PubMed ID
16088087 View in PubMed
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Fruit and vegetable intake of mothers of 11-year-old children in nine European countries: The Pro Children Cross-sectional Survey.

https://arctichealth.org/en/permalink/ahliterature29550
Source
Ann Nutr Metab. 2005 Jul-Aug;49(4):246-54
Publication Type
Article
Author
Alexandra Wolf
Agneta Yngve
Ibrahim Elmadfa
Eric Poortvliet
Bettina Ehrenblad
Carmen Pérez-Rodrigo
Inga Thórsdóttir
Jóhanna Haraldsdóttir
Johannes Brug
Lea Maes
Maria Daniel Vaz de Almeida
Rikke Krølner
Knut-Inge Klepp
Author Affiliation
Institute for Nutritional Sciences, University of Vienna, Vienna, Austria.
Source
Ann Nutr Metab. 2005 Jul-Aug;49(4):246-54
Language
English
Publication Type
Article
Keywords
Adult
Cross-Sectional Studies
Diet Surveys
Europe
Female
Food Habits
Fruit
Health Promotion - organization & administration
Humans
Mental Recall
Mothers
Nutrition Assessment
Nutrition Policy
Questionnaires
Vegetables
Abstract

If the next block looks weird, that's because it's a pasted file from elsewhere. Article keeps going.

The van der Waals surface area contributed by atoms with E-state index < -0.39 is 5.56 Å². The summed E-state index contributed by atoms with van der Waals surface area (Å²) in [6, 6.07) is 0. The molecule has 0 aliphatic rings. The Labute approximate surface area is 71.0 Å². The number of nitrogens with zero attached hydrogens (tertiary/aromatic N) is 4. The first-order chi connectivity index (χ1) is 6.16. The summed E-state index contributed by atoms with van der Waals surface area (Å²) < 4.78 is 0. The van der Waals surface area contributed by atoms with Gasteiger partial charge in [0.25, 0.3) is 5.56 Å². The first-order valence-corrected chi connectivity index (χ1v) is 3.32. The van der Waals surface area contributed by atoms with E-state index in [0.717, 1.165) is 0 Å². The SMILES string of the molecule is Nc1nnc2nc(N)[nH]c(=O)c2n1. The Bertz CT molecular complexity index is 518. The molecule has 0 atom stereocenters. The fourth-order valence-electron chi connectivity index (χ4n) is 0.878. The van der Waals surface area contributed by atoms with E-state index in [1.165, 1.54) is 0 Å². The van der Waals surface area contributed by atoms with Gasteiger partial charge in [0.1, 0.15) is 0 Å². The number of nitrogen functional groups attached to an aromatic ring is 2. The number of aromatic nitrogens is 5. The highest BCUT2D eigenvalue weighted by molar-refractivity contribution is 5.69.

OBJECTIVE: To describe and compare fruit and vegetable intakes of mothers of 11-year-old children across Europe. METHODS: Cross-sectional surveys were carried out in 9 European countries in October/November 2003. Self-administered questionnaires assessing fruit and vegetable consumption were used for data collection. The current paper presents dietary intake data obtained by a precoded 24-hour recall and a food frequency questionnaire. RESULTS: The consumption levels of fruit and vegetables (without fruit juice) were in line with World Health Organization recommendations of > or =400 g/day for only 27% of all participating mothers. Based on both instruments, the Pro Children results showed comparatively high average fruit intake levels in Portugal, Denmark and Sweden (211, 203 and 194 g/day) and the lowest intake in Iceland (97 g/day). High vegetable intake levels were found in Portugal and Belgium (169 and 150 g/day), the lowest in Spain (88 g/day). A south-north gradient could not be observed in the Pro Children study. CONCLUSION: Fruit and vegetable intakes are low in mothers of 11-year-olds across Europe. Especially vegetable consumption can be regarded as marginal in most of the studied European countries. A high percentage of mothers indicated to eat fruit and vegetables less than once a day. The results have shown that national and international interventions are necessary to promote fruit and especially vegetable consumption in the European population of mothers.